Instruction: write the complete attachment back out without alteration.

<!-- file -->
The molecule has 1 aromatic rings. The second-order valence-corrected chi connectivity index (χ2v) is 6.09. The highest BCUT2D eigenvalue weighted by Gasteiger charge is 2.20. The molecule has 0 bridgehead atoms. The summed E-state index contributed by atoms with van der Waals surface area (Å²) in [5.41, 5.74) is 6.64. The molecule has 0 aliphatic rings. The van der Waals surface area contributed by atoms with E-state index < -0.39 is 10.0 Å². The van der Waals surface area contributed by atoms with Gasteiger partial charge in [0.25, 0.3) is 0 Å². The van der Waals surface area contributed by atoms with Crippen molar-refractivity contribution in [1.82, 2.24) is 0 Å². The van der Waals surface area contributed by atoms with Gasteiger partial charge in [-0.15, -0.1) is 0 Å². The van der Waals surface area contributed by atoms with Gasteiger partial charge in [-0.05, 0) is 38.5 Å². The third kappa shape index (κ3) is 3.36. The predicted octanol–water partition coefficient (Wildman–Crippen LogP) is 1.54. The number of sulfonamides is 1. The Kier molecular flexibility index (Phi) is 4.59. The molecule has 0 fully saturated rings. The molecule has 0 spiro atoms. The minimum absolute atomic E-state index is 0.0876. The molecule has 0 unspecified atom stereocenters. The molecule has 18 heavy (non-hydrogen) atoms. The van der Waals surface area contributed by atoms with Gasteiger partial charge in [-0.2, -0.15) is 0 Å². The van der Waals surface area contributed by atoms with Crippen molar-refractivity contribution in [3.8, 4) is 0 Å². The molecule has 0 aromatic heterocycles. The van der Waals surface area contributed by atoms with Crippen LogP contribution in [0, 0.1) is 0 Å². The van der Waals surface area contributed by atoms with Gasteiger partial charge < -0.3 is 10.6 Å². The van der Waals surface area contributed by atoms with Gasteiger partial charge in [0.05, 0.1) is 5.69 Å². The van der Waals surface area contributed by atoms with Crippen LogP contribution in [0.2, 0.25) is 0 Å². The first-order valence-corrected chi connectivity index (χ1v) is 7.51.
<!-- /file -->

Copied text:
The molecule has 1 aromatic rings. The second-order valence-corrected chi connectivity index (χ2v) is 6.09. The highest BCUT2D eigenvalue weighted by Gasteiger charge is 2.20. The molecule has 0 bridgehead atoms. The summed E-state index contributed by atoms with van der Waals surface area (Å²) in [5.41, 5.74) is 6.64. The molecule has 0 aliphatic rings. The van der Waals surface area contributed by atoms with E-state index < -0.39 is 10.0 Å². The van der Waals surface area contributed by atoms with Gasteiger partial charge in [0.25, 0.3) is 0 Å². The van der Waals surface area contributed by atoms with Crippen molar-refractivity contribution in [1.82, 2.24) is 0 Å². The van der Waals surface area contributed by atoms with Gasteiger partial charge in [-0.15, -0.1) is 0 Å². The van der Waals surface area contributed by atoms with Gasteiger partial charge in [-0.05, 0) is 38.5 Å². The third kappa shape index (κ3) is 3.36. The predicted octanol–water partition coefficient (Wildman–Crippen LogP) is 1.54. The number of sulfonamides is 1. The Kier molecular flexibility index (Phi) is 4.59. The molecule has 0 fully saturated rings. The molecule has 0 spiro atoms. The minimum absolute atomic E-state index is 0.0876. The molecule has 0 unspecified atom stereocenters. The molecule has 18 heavy (non-hydrogen) atoms. The van der Waals surface area contributed by atoms with Gasteiger partial charge in [-0.2, -0.15) is 0 Å². The van der Waals surface area contributed by atoms with Crippen molar-refractivity contribution in [3.8, 4) is 0 Å². The molecule has 0 aromatic heterocycles. The van der Waals surface area contributed by atoms with Crippen LogP contribution in [0, 0.1) is 0 Å². The van der Waals surface area contributed by atoms with Gasteiger partial charge < -0.3 is 10.6 Å². The van der Waals surface area contributed by atoms with Gasteiger partial charge in [0.05, 0.1) is 5.69 Å². The van der Waals surface area contributed by atoms with Crippen LogP contribution in [0.2, 0.25) is 0 Å². The first-order valence-corrected chi connectivity index (χ1v) is 7.51.